Project 3 builds upon extensive basic, translational and ongoing clinical work within DF/HCC, and addresses a clinically pressing issue: the need for more effective treatment strategies for sporadic triple negative breast cancer.
It aims to shift current paradigms by the development of approaches that will sensitize BRCA-proficient triple negative breast cancer cells to PARP inhibition. Two highly innovative therapeutic strategies will be used, both involving newly appreciated aspects of homologous recombination.
In Aim 1, we will focus on the development of a CDK inhibitor/PARP inhibitor combination utilizing dinaciclib and veliparib. The drug combination will be studied in triple negative breast cancer cell lines and orthotopic primary tumor xenograft models. Ultimately, the combination will be translated to a Phase 2 clinical trial that will explore efficacy and pharmacodynamic endpoints.
Aim 2 takes advantage of another observation regarding previously unappreciated aspects of homologous recombination indicating that proteasome inhibition leads to a defect in homologous recombination, and thus sensitivity to PARP inhibition. We will proceed similarly through work in triple negative breast cancer cell lines, patient-derived orthotopic xenograft models and early phase clinical trial, focusing on the bortezomib/veliparib combination. For the clinical translation of the bortezomib/veliparib combination, the recommended phase 2 doses of the combination will be established in a UO1-supported phase 1 clinical trial. Following completion of the dose escalation, the SPORE will support enrollment of a triple negative breast cancer cohort in order to confirm safety in this population and to perform correlative studies.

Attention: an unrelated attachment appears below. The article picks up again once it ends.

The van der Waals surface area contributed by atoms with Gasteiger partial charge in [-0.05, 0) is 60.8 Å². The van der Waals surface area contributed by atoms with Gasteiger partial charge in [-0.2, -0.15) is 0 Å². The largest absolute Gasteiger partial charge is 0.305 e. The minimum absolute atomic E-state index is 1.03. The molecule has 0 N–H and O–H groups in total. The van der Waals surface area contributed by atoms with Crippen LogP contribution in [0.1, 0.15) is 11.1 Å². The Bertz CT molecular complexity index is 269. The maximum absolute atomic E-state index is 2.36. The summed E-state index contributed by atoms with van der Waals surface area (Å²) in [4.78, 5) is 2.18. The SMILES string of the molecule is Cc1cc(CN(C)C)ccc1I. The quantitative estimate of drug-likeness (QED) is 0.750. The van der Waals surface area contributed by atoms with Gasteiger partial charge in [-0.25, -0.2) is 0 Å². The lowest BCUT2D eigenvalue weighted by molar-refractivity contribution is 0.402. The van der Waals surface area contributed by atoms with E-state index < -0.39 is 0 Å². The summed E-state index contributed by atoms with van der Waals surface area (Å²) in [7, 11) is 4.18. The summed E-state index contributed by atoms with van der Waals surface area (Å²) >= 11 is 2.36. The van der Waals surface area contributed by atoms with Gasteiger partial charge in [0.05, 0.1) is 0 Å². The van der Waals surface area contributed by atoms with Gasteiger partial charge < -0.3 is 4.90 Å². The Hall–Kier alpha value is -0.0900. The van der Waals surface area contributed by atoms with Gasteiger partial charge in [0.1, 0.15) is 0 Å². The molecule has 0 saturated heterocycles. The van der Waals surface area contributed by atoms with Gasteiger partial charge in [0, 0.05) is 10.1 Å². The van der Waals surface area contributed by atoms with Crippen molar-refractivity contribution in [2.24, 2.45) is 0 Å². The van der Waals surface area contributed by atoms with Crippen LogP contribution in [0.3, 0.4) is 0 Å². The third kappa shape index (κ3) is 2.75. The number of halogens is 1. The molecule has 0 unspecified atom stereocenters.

Our goals are to test novel therapeutic approaches directed against BRCA-proficient triple negative breast cancer, including targeted combinations that can induce sensitivity to DNA damaging agents. Altogether, the proposed project is well timed with respect to the current key challenges in breast cancer and we expect to make a significant impact in the future management of patients diagnosed with triple negative breast cancer.
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